NEW YORK -- He's the easiest target in sports -- flush with cash, and willing to spend it without guilt or shame. To the soldiers of the anti-Yankee army, George Steinbrenner represents everything that's wrong in baseball. The Red Sox's hatred of The Boss borders on obsession. Bud Selig is next in line. Most Yankee employees feel the same way, but are too intimidated to say so on the record.
Of course, the players -- and, naturally, their union -- are more forgiving, since Steinbrenner is the overseer of a $180 million payroll. Signing with the Yankees, especially as a free agent, is the equivalent of holding a winning lottery ticket. Because of their limitless resources, the Yankees are baseball's version of Microsoft, which makes Steinbrenner Bill Gates in a turtleneck.
But if the U.S. government challenged Microsoft's monopoly, shouldn't baseball do likewise with the Yankees? It's an issue that's raged for nearly a decade, as the Bombers have doubled and even tripled other teams' payrolls. The question, in naked form, is this: Is Steinbrenner driving the sport onward, serving as a necessary counter-balance to owners who won't spend? Or is Steinbrenner driving baseball's economy into the ground?
The Boss' most logical supporter is Brian Cashman, the GM entrusted with the Yankees' wealth. Cashman understands outsiders' envy, but says there's more to Steinbrenner than mindless check-writing.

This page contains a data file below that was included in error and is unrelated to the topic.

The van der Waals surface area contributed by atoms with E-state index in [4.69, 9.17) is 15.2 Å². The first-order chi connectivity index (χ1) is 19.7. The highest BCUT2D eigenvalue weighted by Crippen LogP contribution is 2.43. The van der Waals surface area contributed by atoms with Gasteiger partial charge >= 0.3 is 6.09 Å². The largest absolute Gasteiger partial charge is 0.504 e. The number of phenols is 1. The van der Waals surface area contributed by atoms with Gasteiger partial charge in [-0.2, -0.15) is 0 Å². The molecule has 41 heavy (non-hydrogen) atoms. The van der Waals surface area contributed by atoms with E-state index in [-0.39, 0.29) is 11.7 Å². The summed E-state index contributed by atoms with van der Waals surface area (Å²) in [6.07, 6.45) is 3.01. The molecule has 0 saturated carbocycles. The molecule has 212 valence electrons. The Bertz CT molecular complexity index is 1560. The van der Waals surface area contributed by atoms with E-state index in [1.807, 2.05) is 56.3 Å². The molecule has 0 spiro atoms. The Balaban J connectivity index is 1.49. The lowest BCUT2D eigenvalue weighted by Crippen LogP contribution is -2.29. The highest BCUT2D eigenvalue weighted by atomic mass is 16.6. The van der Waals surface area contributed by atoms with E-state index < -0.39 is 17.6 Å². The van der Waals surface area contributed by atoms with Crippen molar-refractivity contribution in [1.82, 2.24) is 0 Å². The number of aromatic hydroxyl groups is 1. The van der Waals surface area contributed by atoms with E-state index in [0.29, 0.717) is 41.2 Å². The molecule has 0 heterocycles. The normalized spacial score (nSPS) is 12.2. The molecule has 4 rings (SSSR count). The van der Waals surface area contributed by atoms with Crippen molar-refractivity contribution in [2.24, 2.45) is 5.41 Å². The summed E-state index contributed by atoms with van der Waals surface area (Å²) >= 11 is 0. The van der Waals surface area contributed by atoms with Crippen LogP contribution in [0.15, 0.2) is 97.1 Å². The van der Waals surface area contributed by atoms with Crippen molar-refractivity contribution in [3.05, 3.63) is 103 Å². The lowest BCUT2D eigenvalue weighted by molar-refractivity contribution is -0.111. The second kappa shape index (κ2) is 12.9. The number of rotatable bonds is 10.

"If you think of a business as a circle, most people stay within that safe harbor," Cashman said. "George Steinbrenner has taken risks over time that extend past that small circle, and those risks paid off. Now his business plan is much larger than when he started because he's not afraid to operate outside of the business plan."
Cashman went on to say, "a lot of other teams have the chance to get a player for the stretch drive, but they say, 'we're not going to do it if we lose money. Unless we can guarantee a profit, we're not doing it.' It's that black and white. (Steinbrenner) is willing to take on that kind of player, even though he says, 'now, you better win.' "
That philosophy is either a form of madness, or borne out of an admirable desire to win, however single-minded. What's certain, though, is that Steinbrenner is willing to re-direct the Yankees' profits back into the team's operation instead of his personal coffers. With Steinbrenner turning 74 this summer, one associate says The Boss is less interested in wealth than his legacy.
"At this point, it's not about the money for George. He's working on his tombstone," is how the associate put it.
Clearly, Steinbrenner's interest in the Yankees as an entity eclipses his relationships with employees. For every act of generosity -- repeatedly standing by Dwight Gooden and Darryl Strawberry through their drug problems, for instance -- The Boss is even meaner and pettier than ever. A year ago he contemplated saving money by canceling office workers' dental insurance. More recently, Steinbrenner ordered his staff to work the day after New Year's, just because he was angry that David Wells had signed with the Padres.